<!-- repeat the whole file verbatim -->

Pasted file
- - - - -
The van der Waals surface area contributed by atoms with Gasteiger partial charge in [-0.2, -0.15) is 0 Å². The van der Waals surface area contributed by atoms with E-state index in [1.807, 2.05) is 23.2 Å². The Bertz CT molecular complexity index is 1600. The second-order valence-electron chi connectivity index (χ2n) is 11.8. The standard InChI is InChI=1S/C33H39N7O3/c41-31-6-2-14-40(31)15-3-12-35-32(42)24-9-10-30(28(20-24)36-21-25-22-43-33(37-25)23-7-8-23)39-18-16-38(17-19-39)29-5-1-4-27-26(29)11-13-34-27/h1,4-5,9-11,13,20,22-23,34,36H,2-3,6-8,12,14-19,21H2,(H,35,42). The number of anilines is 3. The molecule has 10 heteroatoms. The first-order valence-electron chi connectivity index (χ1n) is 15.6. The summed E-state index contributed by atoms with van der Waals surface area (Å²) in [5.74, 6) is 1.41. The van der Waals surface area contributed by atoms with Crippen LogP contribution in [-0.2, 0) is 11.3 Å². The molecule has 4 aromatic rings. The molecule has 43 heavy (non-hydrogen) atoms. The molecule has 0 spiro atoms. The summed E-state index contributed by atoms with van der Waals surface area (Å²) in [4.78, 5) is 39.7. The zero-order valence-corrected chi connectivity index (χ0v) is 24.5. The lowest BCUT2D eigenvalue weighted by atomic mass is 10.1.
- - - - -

The van der Waals surface area contributed by atoms with Gasteiger partial charge in [-0.2, -0.15) is 0 Å². The van der Waals surface area contributed by atoms with E-state index in [1.807, 2.05) is 23.2 Å². The Bertz CT molecular complexity index is 1600. The second-order valence-electron chi connectivity index (χ2n) is 11.8. The standard InChI is InChI=1S/C33H39N7O3/c41-31-6-2-14-40(31)15-3-12-35-32(42)24-9-10-30(28(20-24)36-21-25-22-43-33(37-25)23-7-8-23)39-18-16-38(17-19-39)29-5-1-4-27-26(29)11-13-34-27/h1,4-5,9-11,13,20,22-23,34,36H,2-3,6-8,12,14-19,21H2,(H,35,42). The number of anilines is 3. The molecule has 10 heteroatoms. The first-order valence-electron chi connectivity index (χ1n) is 15.6. The summed E-state index contributed by atoms with van der Waals surface area (Å²) in [5.74, 6) is 1.41. The van der Waals surface area contributed by atoms with Crippen LogP contribution in [-0.2, 0) is 11.3 Å². The molecule has 4 aromatic rings. The molecule has 43 heavy (non-hydrogen) atoms. The molecule has 0 spiro atoms. The summed E-state index contributed by atoms with van der Waals surface area (Å²) in [4.78, 5) is 39.7. The zero-order valence-corrected chi connectivity index (χ0v) is 24.5. The lowest BCUT2D eigenvalue weighted by atomic mass is 10.1.